Haven’t slept in what feels like decades? Yeah. Me, too. Here’s how to cope when you’re absolutely exhausted, especially when you’re parenting differently-wired kids.
Contrary to what the parenting books tell you, there are older children who have a hard time learning the secret to peaceful sleep. It doesn’t matter what techniques you try, what routines you put in place, or what sort of professional assistance you seek out:
Differently-wired kids are differently-wired. This includes the brain’s approach to sleep.
Given the amount of thinking, talking, moving, and doing your children do, you’d expect them to sleep like the proverbial rocks. But they don’t, and all the reasons they should sleep are exactly why they don’t sleep.
Busy minds and busy bodies fight their owners when it’s time to shut off.
This sort of sleep deprivation is hard for you and for the kids. Regular, restful sleep contributes to a number of physical, mental, and emotional processes. Skills like emotional and self-regulation, executive function, working memory, and verbal/nonverbal expression can be compromised. It’s a recipe for disaster, for sure.
I’ve written here about possible solutions for your children’s sleep problems, but in this post, I want to focus on you. I want to help you weather those days when you’re exhausted but still have to be on as a parent. Here’s some insight from my own personal experience, plus tips from some Not So Formulaic community moms.
How to Parent When You’re Exhausted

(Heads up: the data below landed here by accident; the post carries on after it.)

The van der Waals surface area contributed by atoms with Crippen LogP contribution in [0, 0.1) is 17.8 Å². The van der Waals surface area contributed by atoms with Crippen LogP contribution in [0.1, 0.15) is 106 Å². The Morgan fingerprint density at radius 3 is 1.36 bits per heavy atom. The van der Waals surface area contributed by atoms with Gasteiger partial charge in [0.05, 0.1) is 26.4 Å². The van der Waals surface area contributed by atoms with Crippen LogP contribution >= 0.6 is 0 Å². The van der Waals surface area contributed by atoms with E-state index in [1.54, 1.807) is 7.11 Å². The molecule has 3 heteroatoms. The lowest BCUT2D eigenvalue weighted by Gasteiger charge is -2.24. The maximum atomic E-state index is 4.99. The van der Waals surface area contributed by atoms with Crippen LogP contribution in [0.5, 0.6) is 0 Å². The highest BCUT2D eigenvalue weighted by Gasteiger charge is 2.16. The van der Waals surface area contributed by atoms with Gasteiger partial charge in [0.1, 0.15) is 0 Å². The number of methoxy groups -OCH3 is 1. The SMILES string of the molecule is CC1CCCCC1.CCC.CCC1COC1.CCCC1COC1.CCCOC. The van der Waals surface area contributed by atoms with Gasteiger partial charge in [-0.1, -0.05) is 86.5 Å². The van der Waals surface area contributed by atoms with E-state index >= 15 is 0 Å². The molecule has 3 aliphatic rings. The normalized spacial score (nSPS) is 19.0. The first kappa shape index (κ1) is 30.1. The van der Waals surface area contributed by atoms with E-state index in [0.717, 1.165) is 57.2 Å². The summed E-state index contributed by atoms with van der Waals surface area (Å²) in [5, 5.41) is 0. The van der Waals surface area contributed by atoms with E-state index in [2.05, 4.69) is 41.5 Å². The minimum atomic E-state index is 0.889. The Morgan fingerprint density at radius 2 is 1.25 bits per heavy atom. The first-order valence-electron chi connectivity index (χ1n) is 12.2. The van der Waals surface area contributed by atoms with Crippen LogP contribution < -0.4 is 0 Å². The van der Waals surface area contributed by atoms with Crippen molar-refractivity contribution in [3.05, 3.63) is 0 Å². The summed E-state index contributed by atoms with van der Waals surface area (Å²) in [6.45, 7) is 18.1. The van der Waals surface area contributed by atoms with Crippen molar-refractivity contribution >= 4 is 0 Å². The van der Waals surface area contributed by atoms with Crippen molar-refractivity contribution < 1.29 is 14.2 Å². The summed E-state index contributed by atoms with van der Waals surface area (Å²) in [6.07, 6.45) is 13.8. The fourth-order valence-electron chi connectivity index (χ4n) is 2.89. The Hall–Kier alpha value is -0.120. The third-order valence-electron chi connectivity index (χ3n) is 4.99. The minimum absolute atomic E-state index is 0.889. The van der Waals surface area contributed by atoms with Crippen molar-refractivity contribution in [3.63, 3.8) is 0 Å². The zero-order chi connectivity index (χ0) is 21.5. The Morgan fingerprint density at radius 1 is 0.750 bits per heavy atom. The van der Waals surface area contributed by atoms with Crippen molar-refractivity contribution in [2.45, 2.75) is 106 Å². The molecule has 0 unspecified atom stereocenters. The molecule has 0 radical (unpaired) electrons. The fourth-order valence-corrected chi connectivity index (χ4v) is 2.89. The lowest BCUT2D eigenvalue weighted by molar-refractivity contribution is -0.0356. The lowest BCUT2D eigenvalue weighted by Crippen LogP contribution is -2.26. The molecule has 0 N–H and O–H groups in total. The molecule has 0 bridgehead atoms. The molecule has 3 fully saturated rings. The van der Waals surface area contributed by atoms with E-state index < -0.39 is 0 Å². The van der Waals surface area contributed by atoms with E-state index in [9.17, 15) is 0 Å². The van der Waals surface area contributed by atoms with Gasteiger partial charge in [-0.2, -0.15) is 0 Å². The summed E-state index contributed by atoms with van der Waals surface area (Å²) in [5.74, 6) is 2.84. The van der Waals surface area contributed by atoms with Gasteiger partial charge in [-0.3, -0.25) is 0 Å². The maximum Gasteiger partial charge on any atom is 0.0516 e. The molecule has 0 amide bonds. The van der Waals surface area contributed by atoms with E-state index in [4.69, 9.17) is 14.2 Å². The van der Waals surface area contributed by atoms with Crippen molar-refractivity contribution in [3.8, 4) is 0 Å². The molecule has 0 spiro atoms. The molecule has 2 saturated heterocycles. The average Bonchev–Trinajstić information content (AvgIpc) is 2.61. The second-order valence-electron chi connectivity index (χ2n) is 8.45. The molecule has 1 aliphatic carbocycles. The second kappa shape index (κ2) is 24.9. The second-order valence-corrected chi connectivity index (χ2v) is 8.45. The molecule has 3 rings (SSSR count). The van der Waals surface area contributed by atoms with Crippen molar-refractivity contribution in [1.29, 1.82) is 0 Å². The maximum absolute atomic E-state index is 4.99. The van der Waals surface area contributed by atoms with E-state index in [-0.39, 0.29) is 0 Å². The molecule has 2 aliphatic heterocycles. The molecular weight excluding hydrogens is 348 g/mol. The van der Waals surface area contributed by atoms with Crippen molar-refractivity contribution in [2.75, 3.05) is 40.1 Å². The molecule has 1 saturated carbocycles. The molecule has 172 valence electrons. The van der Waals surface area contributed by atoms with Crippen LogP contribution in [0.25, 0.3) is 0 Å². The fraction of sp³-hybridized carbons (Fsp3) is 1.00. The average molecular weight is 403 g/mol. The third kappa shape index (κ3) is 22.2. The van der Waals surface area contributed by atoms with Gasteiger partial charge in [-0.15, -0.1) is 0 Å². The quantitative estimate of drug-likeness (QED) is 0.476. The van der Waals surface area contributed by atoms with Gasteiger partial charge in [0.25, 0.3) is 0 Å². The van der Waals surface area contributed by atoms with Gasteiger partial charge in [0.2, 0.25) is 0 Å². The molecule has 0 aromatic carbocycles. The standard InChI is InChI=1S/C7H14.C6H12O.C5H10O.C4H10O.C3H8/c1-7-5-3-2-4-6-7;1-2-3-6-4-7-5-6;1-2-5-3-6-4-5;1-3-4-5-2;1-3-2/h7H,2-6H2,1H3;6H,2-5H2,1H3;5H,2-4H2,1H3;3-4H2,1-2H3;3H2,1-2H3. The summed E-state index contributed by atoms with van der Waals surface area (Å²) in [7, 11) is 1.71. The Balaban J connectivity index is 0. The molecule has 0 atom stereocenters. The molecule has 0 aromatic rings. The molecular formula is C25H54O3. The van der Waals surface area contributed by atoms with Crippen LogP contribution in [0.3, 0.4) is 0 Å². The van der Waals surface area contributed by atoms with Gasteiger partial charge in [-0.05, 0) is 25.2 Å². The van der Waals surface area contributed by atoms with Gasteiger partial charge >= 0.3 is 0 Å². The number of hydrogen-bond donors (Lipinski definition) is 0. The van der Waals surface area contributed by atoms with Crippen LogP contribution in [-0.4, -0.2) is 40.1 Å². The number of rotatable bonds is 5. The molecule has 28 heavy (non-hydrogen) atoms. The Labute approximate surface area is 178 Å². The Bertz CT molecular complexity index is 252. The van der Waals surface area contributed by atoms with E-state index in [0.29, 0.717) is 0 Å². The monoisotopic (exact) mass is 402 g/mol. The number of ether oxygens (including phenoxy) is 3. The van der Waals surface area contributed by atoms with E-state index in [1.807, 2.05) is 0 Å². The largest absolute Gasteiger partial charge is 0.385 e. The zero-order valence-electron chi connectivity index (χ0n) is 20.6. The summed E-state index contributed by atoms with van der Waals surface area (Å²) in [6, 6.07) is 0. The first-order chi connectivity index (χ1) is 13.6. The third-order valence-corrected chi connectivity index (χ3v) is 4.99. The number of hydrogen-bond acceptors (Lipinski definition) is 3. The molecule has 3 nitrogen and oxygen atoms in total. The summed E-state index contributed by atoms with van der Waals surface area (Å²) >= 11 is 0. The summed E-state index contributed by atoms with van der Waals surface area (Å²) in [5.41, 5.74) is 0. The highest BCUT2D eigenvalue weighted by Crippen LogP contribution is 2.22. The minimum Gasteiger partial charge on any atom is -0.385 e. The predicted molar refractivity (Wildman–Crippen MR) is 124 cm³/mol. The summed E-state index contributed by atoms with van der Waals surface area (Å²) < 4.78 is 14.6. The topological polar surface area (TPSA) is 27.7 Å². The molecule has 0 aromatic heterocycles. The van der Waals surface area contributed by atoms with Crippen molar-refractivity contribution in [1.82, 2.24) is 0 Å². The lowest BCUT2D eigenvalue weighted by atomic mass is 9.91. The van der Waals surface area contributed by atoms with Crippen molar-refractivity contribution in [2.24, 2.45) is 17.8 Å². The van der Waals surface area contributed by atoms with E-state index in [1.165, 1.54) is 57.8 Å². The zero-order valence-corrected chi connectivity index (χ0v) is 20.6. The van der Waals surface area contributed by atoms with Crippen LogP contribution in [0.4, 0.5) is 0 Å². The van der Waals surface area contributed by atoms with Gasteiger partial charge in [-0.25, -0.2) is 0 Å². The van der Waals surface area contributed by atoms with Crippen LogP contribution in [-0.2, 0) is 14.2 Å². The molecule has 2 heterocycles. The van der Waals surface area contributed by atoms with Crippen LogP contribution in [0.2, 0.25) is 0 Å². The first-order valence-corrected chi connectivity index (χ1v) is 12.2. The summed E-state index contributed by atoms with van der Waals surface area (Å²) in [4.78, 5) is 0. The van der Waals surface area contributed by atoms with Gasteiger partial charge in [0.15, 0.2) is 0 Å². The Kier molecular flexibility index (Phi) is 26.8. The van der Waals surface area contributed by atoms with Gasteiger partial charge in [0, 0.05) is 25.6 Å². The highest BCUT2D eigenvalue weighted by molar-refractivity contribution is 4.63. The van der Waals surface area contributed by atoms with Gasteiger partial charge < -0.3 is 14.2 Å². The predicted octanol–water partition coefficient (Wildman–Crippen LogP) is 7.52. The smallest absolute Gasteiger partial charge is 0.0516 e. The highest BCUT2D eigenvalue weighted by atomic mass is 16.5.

Yep, you heard me correctly. By all means, put things off. Most of your daily tasks really can wait until you possess more mental acuity. When you haven’t slept, you’re more likely to get confused, forget things, and make (completely understandable) mistakes with whatever requires your attention. Tasks, chores, and responsibilities can wait a day or two until you feel more yourself.
“[I] drop all the expectations I can of myself and my children (hard-won knowledge from a lot of pushing through) – no cleaning, no structured homeschool stuff, just hanging out and eggs on toast for tea.” – Community member TH
(But what if this sleep issue is chronic? I have a few suggestions here.)
Lower Your Expectations:
While procrastinating has to do with certain tasks or responsibilities, lowering your expectations takes a more global approach. The laundry can sit. The house can be messy. The kids can eat food off paper plates and napkins so you don’t have to do the dishes. Let what you think you should be doing, go.
“Dish reduction meals. Frozen pizza served on cloth napkins. Carving board with crackers and cheese and salami and cucumbers and apples served on cloth napkins. Sandwiches…. served on napkins. Not having to load and unload the dishwasher again helps a lot with my mental load.
With young toddlers, if no other needy kids are around: nurse with toddler facing the TV, put on cartoons, nap. Keeps them occupied longer and you know they aren’t getting into mischief.
When you start the day burnt out: leave the house. Go strap into a stroller or shopping cart and spend time away from home with contained children and then when you get back the house didn’t get any messier than it was.” – community member KS
(What if this makes me feel like a failure? Newsflash, lady. You’re not.)
Call in Reinforcements
This is the time to call in that favor or ask someone for help. Send the kids to a friend’s house. Call on local family members. Tell your husband you need help, and pronto. And yes, you can rely on screens.
“Throw the kids in the bath so you can sit there while they play. Drive through for lunch. Watch movies.” – community member JE
“I vastly lower expectations, particularly for housework. We keep on top of dishes/kitchen and washing the laundry but not a whole lot more on a regular basis. Phocus sparkling energy water is a little pricy but my favorite afternoon pick-me-up. TV time for the kids every afternoon to give me a little break.” – community member AB